PR Exec Justine Sacco Fired Over AIDS Tweet


/ December 22, 2013

The Internet is always listening. And it was listening with open ears on Friday night when Justin Sacco, head of corporate communications for IAC, sent out a tweet to her some 500 followers. The ignorant 140 characters — “Going to Africa. Hope I don’t get AIDS. Just kidding. I’m white!” — would become known as the tweet heard around the world. It would take its equally ignorant PR exec scribe into worldwide headlines. It would also cost Ms. Sacco her cushy senior level position.

“The offensive comment does not reflect the views and values of IAC,” a statement released via IAC on Saturday (Dec. 21) read.
“We take this issue very seriously, and we have parted ways with the employee in question. There is no excuse for the hateful statements that have been made and we condemn them unequivocally. We hope, however, that time and action, and the forgiving human spirit, will not result in the wholesale condemnation of an individual who we have otherwise known to be a decent person at core.”

Justine Sacco’s Christmas isn’t going to be merry. Expect her to take the stand on multiple media channels to defend herself, or perhaps apologize for the tweet she sent out in London en route to South Africa. With a 12-hour flight ahead of her, Sacco couldn’t defend herself as the tweet picked up steam for its racial slur. It was later deleted, as was Sacco’s Twitter account.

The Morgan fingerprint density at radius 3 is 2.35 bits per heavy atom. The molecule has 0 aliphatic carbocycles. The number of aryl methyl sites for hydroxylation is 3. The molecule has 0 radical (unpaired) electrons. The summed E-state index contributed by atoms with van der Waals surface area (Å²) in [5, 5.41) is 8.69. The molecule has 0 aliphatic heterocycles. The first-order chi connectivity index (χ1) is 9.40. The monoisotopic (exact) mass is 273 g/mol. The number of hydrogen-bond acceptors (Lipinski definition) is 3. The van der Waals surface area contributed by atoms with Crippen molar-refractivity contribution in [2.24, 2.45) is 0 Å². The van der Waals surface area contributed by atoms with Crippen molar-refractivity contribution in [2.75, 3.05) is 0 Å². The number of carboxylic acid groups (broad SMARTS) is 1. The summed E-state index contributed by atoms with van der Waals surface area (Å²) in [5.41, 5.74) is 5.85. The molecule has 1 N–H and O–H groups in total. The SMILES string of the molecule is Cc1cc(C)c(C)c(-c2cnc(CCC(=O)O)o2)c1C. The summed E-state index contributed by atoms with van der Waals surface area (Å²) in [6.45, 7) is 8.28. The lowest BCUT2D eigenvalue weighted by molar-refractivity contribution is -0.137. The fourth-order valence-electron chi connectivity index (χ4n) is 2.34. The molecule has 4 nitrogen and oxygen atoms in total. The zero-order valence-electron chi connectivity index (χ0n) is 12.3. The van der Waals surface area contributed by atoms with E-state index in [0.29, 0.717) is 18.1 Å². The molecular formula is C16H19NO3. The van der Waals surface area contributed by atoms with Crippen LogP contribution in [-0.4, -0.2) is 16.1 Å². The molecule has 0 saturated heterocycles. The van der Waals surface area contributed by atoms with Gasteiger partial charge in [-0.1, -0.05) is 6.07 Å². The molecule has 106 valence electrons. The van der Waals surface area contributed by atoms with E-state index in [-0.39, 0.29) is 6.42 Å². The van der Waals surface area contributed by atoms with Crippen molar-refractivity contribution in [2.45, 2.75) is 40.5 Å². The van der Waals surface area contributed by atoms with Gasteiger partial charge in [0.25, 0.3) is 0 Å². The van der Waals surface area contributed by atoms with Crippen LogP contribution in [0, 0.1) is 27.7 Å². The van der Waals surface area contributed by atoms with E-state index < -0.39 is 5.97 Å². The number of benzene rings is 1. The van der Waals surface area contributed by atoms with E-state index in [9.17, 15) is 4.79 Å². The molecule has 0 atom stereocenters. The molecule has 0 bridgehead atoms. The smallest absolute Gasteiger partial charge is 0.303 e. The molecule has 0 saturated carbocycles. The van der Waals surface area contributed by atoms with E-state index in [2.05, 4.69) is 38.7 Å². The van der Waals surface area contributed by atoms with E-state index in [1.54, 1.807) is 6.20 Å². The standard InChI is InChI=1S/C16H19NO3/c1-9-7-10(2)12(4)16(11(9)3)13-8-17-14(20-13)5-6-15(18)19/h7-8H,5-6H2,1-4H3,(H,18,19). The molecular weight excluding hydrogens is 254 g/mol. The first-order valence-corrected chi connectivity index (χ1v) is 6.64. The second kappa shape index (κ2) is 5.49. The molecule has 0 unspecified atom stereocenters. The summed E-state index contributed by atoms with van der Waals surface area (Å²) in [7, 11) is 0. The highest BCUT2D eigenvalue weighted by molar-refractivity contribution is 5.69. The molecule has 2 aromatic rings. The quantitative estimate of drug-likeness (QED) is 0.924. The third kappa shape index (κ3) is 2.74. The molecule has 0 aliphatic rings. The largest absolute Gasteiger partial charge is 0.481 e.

As we were saying before, be careful what you tweet. The Internet is always listening.


The South-African born Sacco issued an apology for her tweet. It can be read in full below:

Words cannot express how sorry I am, and how necessary it is for me to apologize to the people of South Africa, who I have offended due to a needless and careless tweet. There is an AIDS crisis taking place in this country, that we read about in America, but do not live with or face on a continuous basis. Unfortunately, it is terribly easy to be cavalier about an epidemic that one has never witnessed firsthand.

For being insensitive to this crisis — which does not discriminate by race, gender or sexual orientation, but which terrifies us all uniformly — and to the millions of people living with the virus, I am ashamed.

This is my father’s country, and I was born here. I cherish my ties to South Africa and my frequent visits, but I am in anguish knowing that my remarks have caused pain to so many people here; my family, friends and fellow South Africans. I am very sorry for the pain I caused.”